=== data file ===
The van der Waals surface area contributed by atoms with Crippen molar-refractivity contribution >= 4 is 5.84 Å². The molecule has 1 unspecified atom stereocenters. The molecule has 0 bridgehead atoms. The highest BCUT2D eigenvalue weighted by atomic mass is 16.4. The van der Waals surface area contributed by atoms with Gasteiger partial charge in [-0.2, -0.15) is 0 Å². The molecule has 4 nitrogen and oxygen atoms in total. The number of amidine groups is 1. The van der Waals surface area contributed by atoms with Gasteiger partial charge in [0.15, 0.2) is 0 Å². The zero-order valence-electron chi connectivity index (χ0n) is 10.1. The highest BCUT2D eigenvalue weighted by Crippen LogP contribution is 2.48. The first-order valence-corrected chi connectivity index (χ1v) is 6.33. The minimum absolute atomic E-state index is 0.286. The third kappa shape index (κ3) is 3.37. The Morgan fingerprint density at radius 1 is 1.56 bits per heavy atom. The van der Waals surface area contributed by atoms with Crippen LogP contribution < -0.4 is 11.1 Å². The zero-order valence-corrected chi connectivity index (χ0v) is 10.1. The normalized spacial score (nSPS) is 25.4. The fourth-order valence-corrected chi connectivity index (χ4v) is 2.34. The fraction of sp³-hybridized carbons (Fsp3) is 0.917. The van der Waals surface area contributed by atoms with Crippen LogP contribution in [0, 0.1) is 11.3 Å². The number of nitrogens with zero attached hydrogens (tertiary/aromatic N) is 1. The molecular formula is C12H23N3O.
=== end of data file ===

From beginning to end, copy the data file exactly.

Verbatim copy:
The van der Waals surface area contributed by atoms with Crippen molar-refractivity contribution >= 4 is 5.84 Å². The molecule has 1 unspecified atom stereocenters. The molecule has 0 bridgehead atoms. The highest BCUT2D eigenvalue weighted by atomic mass is 16.4. The van der Waals surface area contributed by atoms with Gasteiger partial charge in [-0.2, -0.15) is 0 Å². The molecule has 4 nitrogen and oxygen atoms in total. The number of amidine groups is 1. The van der Waals surface area contributed by atoms with Gasteiger partial charge in [0.15, 0.2) is 0 Å². The zero-order valence-electron chi connectivity index (χ0n) is 10.1. The highest BCUT2D eigenvalue weighted by Crippen LogP contribution is 2.48. The first-order valence-corrected chi connectivity index (χ1v) is 6.33. The minimum absolute atomic E-state index is 0.286. The third kappa shape index (κ3) is 3.37. The Morgan fingerprint density at radius 1 is 1.56 bits per heavy atom. The van der Waals surface area contributed by atoms with Crippen LogP contribution < -0.4 is 11.1 Å². The zero-order valence-corrected chi connectivity index (χ0v) is 10.1. The normalized spacial score (nSPS) is 25.4. The fourth-order valence-corrected chi connectivity index (χ4v) is 2.34. The fraction of sp³-hybridized carbons (Fsp3) is 0.917. The van der Waals surface area contributed by atoms with Crippen LogP contribution in [0, 0.1) is 11.3 Å². The number of nitrogens with zero attached hydrogens (tertiary/aromatic N) is 1. The molecular formula is C12H23N3O.